Well, as this is a message on the call of Peter, Andrew, James and John, let’s look at how one man did.  Consider Peter – that first among the apostles.  Yet this man, who said he’d never deny the Lord did so, and even abandoned Him in His hour of need.  Even before Peter denied Him, he fell asleep when he should have been praying.  The Lords commentary is revealing though.  Matthew 26:41, “Watch and pray, that ye enter not into temptation: the spirit indeed is willing, but the flesh is weak.” He knows our weakness, that we are only dust.  Nevertheless, though Peter could not stay awake 1 hour, though he fled, Christ did not turn from him.  He pursued Peter.  This call was not a new relationship for Peter only.  When Christ calls a man, it is the fact that there is an evident love He has for the man.  A love so deep that He was willing to die to get the man.  So while it is the fact that we are to put our hand to the plow and not turn back, when we do, we ought not to lose heart.  Casting all your care upon him; for he careth for you.” (1 Pet. 5:7) Remember that verse? – Peter wrote it!

C.  Challenge to the congregation (appeal)

Let’s review what we’ve looked at this evening.  Christ calls his first disciples and they left everything, and followed Him.  No small sacrifice was asked, the boats, the nets, the business relationships – all was left behind. That’s what He is asking of us!

Have you left it all behind?  Or is there some small closet where you have held out.  What about keeping you hand on the plow?  Have you let it slip? 

Or how about those new idols you’ve taken up.  Sure you say – I have a great testimony – left it all for Christ.  But that was years ago!  What worldly ways have you returned to?  What small idolatry has taken root?

This call is a relationship change.  That means work.  Think about your best friend.  It could be a spouse, but it might by a close friend.  Ask yourself – are you growing in that friendship?  You should be!  Such is the natural course of life.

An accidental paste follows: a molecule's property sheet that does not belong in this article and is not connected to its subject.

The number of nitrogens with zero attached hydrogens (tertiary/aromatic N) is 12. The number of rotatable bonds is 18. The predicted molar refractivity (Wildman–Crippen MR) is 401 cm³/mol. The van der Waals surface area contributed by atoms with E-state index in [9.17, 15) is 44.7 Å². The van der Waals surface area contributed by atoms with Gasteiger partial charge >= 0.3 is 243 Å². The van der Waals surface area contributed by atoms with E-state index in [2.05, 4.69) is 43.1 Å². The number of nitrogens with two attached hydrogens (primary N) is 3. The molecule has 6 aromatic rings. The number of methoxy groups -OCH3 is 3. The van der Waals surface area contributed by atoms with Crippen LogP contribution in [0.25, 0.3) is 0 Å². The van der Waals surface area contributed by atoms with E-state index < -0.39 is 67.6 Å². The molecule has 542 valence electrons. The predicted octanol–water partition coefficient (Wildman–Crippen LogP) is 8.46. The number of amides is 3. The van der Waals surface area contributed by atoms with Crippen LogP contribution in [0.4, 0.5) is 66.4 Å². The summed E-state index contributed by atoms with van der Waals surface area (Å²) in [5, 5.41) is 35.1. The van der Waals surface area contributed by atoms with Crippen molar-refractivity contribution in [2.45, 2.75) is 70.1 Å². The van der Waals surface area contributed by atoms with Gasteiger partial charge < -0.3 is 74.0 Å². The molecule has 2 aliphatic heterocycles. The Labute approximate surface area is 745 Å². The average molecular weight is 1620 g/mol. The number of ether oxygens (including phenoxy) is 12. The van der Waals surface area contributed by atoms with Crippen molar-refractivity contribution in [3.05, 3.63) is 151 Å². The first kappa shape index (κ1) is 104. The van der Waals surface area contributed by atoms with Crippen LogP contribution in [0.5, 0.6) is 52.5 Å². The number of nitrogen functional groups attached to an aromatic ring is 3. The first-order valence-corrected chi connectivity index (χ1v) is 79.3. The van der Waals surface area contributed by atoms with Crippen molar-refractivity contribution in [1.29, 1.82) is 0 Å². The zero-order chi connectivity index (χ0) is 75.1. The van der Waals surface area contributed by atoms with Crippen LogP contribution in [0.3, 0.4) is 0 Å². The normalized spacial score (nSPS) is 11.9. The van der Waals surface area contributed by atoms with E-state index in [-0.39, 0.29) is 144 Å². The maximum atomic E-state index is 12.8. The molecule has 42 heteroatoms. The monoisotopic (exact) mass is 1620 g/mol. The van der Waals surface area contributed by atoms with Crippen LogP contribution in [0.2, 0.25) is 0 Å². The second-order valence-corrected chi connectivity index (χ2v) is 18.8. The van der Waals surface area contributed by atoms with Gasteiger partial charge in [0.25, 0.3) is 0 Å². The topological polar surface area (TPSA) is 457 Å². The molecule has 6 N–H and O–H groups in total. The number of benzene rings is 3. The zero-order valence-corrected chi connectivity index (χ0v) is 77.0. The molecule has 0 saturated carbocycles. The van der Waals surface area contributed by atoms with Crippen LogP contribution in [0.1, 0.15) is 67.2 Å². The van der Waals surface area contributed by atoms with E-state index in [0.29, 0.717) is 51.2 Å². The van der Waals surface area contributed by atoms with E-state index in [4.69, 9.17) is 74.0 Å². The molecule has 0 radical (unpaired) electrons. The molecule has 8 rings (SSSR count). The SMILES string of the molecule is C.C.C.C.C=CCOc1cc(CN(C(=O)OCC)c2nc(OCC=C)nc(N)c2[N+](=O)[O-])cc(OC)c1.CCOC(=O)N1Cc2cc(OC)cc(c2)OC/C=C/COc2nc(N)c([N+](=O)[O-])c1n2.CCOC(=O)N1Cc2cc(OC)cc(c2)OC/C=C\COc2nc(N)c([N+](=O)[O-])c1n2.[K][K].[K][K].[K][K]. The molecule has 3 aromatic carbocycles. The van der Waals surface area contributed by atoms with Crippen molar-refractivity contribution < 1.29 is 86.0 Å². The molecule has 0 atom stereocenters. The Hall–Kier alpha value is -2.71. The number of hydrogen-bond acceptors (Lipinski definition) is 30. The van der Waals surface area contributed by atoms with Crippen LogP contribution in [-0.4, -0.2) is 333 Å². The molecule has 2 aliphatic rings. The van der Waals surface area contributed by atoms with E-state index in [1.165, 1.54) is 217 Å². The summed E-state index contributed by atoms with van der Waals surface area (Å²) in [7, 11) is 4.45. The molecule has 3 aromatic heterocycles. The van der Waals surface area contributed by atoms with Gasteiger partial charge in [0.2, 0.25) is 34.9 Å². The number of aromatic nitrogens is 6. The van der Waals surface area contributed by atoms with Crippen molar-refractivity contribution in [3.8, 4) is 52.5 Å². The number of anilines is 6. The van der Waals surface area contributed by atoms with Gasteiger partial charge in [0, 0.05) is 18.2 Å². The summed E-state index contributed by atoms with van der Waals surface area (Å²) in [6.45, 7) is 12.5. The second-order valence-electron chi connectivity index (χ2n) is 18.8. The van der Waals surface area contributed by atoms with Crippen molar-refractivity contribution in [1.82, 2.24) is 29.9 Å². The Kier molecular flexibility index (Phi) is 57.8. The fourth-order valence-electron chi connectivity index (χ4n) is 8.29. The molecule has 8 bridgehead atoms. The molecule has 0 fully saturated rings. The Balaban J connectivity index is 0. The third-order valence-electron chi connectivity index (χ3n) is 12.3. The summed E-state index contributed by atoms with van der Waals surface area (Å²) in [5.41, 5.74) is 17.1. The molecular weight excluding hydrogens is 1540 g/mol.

What have you invested in that friendship to keep it living?  Went out for coffee? Wrote an e-mail? Went for a walk just to be with them?  How about the relationship with the Lord who saved you for a holy calling out of the sin and filth you once lived in?  Are you cultivating a vital friendship with Him?

Do you read His Word regularly?  Do you think on it – pondering His character, or pondering what He would have you to do in light of given circumstances?

How often do we really live in the light of Christ?  I really wish I had some interesting stories to illustrate the point of this probing questions, but I suspect, many of the stories are already written. Read your Bible!  Hebrews 11 is often the first place we look, and perhaps rightly – but don’t forget to ponder the lives of Joseph, David, Daniel and others! 

Look to the biographies of saints of old.  Often we can be so completely challenged and encouraged to read of the struggles they worked through as they answered this call of Christ in their lives! 

We’ve been blessed this year to have a number of our young people follow the Lord in the waters of baptism.  Think about it – there was a great celebration.  What about it – Are you continuing on?  The marriage begins after the honeymoon is over!  Don’t let the amazement that He called you grow cold! Cultivate it!  Read, pray, act in accordance with holiness, since that’s your new life! 

Now, while the majority of this message was directed to the Christian, what about you who haven’t yet come to Christ.  You’ve been thinking about it.  What’s holding you back?  Some of you young people may be for the 1st time thinking about what Jesus did for you.  Are you ready?  Has He called You?!

Amen.